Spam filters use a lot of different criteria to judge incoming email. Each factor is weighed and added up to assign a spam score, which determines if a campaign will pass through the filter. Passing scores vary depending on the server, so a campaign might pass through some filters but not others.
In this article, you'll learn more about spam filters and how to determine if you have a problem with your content.
What Spam Filters Look For
Because different spam filters can function slightly differently, it can be difficult to nail down the exact criteria for judging spam. However, there are some basic characteristics of spam that tend to hold true. Here are some of the common things spam filters look for and how to avoid them.
Spam filters want to know that you are acquainted with the person receiving the email. Spam filters are more likely to flag your email if your email is addressed to your recipient's email address and not their name. We recommend you use merge tags to personalize the To: field of your email.
Spam filters will also look to see if you're already on your recipient's contact list. Spam filters usually judge senders that use anonymous and free email addresses for their "from" email, such as Gmail, more harshly than verified domains. However, even private domains will develop their own good or bad sending reputations, so it can be risky to send a big campaign from a brand new domain, before your reputation is established.
Ask your subscribers to add you to their address book or set up an email address using a private domain name. Campaigns sent through MailChimp's servers are authenticated for you with every campaign you send, but you can also set up your own authentication.
Your IP Address
Some spam filters will flag your campaigns if anyone with the same IP address has sent spam. When you send campaigns through MailChimp, your content is delivered over our servers. That means if one person decides to send spam through MailChimp, it could affect deliverability for our other users.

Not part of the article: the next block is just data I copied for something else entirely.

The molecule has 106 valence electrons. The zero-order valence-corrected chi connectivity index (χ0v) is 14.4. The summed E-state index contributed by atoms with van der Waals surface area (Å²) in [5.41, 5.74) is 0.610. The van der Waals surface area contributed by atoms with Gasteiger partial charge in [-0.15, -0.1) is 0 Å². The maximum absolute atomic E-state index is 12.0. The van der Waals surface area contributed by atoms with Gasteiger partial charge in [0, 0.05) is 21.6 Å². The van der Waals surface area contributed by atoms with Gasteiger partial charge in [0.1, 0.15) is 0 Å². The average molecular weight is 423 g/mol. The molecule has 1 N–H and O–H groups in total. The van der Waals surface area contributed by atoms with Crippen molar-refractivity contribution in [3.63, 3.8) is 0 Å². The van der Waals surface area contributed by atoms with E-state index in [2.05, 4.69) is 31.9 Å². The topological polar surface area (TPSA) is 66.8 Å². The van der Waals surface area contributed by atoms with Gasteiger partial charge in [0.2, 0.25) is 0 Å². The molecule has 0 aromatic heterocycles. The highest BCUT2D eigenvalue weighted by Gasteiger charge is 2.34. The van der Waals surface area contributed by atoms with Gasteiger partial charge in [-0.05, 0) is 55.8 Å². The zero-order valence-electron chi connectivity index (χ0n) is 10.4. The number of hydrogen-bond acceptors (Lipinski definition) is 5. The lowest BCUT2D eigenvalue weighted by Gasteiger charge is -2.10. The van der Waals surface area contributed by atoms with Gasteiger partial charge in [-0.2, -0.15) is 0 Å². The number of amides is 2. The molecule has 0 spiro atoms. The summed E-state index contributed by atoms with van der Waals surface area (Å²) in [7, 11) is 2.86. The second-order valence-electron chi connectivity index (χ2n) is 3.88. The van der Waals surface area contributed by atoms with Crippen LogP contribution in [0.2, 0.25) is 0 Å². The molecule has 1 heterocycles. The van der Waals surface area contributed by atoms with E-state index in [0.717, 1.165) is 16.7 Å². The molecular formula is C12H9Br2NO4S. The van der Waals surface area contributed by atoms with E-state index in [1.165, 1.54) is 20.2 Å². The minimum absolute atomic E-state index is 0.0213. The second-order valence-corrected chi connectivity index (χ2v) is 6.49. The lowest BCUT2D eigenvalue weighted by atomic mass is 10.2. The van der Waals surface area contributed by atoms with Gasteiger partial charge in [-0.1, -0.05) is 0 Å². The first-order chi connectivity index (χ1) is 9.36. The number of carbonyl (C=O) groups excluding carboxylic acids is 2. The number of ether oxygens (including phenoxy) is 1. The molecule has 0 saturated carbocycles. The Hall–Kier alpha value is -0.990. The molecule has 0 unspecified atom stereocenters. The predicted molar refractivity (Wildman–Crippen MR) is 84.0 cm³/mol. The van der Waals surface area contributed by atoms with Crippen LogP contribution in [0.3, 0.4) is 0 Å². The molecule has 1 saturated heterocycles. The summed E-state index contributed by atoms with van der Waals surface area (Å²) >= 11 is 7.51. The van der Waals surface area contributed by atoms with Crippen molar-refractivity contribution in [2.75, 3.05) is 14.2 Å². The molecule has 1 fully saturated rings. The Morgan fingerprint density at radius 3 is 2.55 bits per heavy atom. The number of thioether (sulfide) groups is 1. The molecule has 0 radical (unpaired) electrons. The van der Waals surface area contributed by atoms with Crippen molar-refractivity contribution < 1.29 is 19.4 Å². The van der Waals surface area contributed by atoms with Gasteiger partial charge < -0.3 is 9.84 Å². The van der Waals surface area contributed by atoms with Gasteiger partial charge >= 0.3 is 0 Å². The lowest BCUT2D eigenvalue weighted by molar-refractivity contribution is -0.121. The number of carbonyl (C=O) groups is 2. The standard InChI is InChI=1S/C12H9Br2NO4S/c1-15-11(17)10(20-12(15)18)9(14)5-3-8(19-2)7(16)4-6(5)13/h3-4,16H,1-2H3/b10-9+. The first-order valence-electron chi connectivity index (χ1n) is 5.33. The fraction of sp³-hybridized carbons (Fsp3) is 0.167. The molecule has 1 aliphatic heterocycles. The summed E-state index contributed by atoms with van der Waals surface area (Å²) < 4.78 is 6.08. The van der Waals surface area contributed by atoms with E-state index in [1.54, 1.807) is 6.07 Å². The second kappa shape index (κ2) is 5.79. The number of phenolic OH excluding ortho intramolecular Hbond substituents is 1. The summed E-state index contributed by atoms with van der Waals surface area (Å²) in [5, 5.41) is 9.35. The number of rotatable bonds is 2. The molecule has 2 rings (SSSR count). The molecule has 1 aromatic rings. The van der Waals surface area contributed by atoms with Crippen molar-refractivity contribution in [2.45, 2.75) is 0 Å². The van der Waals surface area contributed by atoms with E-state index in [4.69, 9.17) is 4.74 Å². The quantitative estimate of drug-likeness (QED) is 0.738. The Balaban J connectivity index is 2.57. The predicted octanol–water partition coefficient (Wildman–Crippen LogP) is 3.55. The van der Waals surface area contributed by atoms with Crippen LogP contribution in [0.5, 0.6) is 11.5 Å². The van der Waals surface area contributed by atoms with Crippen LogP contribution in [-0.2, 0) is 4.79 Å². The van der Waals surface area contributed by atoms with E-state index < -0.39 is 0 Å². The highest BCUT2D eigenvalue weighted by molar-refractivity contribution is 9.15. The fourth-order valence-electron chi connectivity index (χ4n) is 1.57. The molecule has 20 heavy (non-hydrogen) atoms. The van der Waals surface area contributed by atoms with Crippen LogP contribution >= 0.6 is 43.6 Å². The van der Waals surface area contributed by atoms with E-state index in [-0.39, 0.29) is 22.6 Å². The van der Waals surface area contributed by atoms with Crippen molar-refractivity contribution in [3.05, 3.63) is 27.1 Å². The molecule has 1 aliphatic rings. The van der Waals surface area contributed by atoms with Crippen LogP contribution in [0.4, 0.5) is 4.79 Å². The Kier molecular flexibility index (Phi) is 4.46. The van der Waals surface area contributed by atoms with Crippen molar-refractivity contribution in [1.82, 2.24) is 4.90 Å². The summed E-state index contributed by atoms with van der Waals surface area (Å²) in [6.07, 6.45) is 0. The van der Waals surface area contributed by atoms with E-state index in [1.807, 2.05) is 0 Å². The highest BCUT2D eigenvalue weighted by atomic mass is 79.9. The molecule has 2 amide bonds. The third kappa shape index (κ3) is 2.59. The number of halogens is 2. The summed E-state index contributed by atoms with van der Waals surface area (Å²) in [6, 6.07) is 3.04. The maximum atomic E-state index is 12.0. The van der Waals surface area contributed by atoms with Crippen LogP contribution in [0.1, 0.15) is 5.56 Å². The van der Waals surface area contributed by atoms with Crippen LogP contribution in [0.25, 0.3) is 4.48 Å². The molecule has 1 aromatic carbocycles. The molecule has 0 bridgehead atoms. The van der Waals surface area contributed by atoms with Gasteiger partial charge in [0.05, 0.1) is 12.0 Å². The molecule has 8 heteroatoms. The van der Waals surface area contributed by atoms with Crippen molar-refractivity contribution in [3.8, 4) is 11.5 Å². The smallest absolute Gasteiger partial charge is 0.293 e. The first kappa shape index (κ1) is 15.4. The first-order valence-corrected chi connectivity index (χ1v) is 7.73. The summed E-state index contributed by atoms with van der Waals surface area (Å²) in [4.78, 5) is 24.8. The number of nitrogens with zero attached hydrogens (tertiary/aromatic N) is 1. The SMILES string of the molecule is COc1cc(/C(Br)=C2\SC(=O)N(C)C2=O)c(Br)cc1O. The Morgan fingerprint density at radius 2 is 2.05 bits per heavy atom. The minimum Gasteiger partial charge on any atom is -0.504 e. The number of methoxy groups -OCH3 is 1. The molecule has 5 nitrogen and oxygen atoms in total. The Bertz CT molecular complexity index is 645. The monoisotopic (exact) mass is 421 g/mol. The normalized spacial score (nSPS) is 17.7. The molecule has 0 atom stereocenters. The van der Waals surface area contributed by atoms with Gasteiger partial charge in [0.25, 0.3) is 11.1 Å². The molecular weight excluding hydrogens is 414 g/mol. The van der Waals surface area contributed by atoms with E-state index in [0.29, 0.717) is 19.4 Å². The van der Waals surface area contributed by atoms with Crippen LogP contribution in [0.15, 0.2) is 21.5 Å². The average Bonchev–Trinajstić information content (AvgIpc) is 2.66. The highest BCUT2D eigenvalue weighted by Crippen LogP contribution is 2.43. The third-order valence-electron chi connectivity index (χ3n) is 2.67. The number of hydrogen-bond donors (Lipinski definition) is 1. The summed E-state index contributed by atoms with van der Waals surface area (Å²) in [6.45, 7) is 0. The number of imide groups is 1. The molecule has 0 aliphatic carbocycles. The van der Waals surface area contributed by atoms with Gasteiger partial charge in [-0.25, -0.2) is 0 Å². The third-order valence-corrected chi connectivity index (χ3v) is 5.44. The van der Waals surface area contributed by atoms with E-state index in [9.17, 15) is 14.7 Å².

Content and Format
Campaign content should be clear, clean, and balanced. Private domains and some Internet Service Providers (ISPs) may have more aggressive spam filters that flag emails based on specific content or images. There aren't any hard and fast rules to format, but we recommend using A/B Testing and Multivariate Campaigns to test how changes to your campaign content affect delivery to private domains and ISPs.
- All of your subscribers should have opted-in to your list and be familiar with your brand.
- Design your campaign content with your specific audience in mind, but keep visual branding consistent. Ideally, the design of your MailChimp campaigns should match content found on your social profiles and website.
- Be sure all your links are valid and avoid link shorteners.
Sloppy code, extra tags, and code pulled in from Microsoft Word can trigger spam filters.
We recommend you use one of our templates or work with a designer.
The Big Picture
Spam is a real issue and should be taken seriously by everyone in the email community. For the most part, avoiding spam filters is about
staying compliant and understanding how your campaign looks in its entirety. Spam filters use sophisticated algorithms to analyze a lot of email with a long list of criteria to consider.
The big takeaway is that if something about your email triggers a spam filter, it will likely take a closer look but generally, your campaign would need to have multiple triggers to get filtered as spam. Always stay in compliance, test your campaigns, and take advantage of our Inbox Preview tool.
How to Determine if You Have a Problem
It's not always obvious if you have a spam
complaint problem, but the
stats in your campaign reports are a good place to start. Look for Abuse Reports on the Overview page of a campaign report. If it's more than zero, click the Activity drop-down menu and select Complaints to get
Finally, look at your bounces and SMTP replies. If the SMTP reply mentions aborted processes or a permanent error, that could indicate a spam filter issue.